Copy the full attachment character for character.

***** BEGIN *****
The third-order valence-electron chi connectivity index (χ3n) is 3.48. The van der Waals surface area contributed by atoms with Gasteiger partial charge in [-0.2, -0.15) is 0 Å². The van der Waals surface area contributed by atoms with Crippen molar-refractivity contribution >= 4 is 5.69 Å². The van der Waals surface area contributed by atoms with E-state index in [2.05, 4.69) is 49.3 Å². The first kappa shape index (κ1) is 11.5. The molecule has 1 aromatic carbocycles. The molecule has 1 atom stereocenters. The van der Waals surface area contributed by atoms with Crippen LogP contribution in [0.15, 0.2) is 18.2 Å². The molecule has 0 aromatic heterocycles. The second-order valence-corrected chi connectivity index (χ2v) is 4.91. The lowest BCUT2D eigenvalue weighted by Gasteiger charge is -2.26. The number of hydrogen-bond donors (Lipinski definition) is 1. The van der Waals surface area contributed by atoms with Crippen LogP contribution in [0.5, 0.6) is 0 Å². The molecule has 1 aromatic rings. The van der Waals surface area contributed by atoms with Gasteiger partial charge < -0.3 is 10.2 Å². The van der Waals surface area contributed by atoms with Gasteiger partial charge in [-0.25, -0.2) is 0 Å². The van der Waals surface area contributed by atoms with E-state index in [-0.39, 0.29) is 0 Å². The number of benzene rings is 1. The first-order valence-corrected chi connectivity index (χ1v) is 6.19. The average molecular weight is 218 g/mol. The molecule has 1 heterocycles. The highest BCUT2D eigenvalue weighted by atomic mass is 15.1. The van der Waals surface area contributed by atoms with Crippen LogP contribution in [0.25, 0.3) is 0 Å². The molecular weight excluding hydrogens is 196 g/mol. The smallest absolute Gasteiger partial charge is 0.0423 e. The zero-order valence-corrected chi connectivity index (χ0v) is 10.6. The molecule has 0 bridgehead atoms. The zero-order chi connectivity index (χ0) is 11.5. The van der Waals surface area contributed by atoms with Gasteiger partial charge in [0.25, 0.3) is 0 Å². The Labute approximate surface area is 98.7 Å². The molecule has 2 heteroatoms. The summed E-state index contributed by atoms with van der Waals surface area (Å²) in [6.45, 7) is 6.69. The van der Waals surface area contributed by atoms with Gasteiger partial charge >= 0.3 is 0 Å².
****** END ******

The third-order valence-electron chi connectivity index (χ3n) is 3.48. The van der Waals surface area contributed by atoms with Gasteiger partial charge in [-0.2, -0.15) is 0 Å². The van der Waals surface area contributed by atoms with Crippen molar-refractivity contribution >= 4 is 5.69 Å². The van der Waals surface area contributed by atoms with E-state index in [2.05, 4.69) is 49.3 Å². The first kappa shape index (κ1) is 11.5. The molecule has 1 aromatic carbocycles. The molecule has 1 atom stereocenters. The van der Waals surface area contributed by atoms with Crippen LogP contribution in [0.15, 0.2) is 18.2 Å². The molecule has 0 aromatic heterocycles. The second-order valence-corrected chi connectivity index (χ2v) is 4.91. The lowest BCUT2D eigenvalue weighted by Gasteiger charge is -2.26. The number of hydrogen-bond donors (Lipinski definition) is 1. The van der Waals surface area contributed by atoms with Crippen LogP contribution in [0.5, 0.6) is 0 Å². The molecule has 1 aromatic rings. The van der Waals surface area contributed by atoms with Gasteiger partial charge < -0.3 is 10.2 Å². The van der Waals surface area contributed by atoms with Gasteiger partial charge in [-0.25, -0.2) is 0 Å². The van der Waals surface area contributed by atoms with E-state index in [-0.39, 0.29) is 0 Å². The number of benzene rings is 1. The first-order valence-corrected chi connectivity index (χ1v) is 6.19. The average molecular weight is 218 g/mol. The molecule has 1 heterocycles. The highest BCUT2D eigenvalue weighted by atomic mass is 15.1. The van der Waals surface area contributed by atoms with Crippen LogP contribution in [0.25, 0.3) is 0 Å². The molecular weight excluding hydrogens is 196 g/mol. The smallest absolute Gasteiger partial charge is 0.0423 e. The zero-order valence-corrected chi connectivity index (χ0v) is 10.6. The molecule has 0 bridgehead atoms. The zero-order chi connectivity index (χ0) is 11.5. The van der Waals surface area contributed by atoms with Gasteiger partial charge in [0.25, 0.3) is 0 Å². The Labute approximate surface area is 98.7 Å². The molecule has 2 heteroatoms. The summed E-state index contributed by atoms with van der Waals surface area (Å²) in [6.45, 7) is 6.69. The van der Waals surface area contributed by atoms with Gasteiger partial charge >= 0.3 is 0 Å².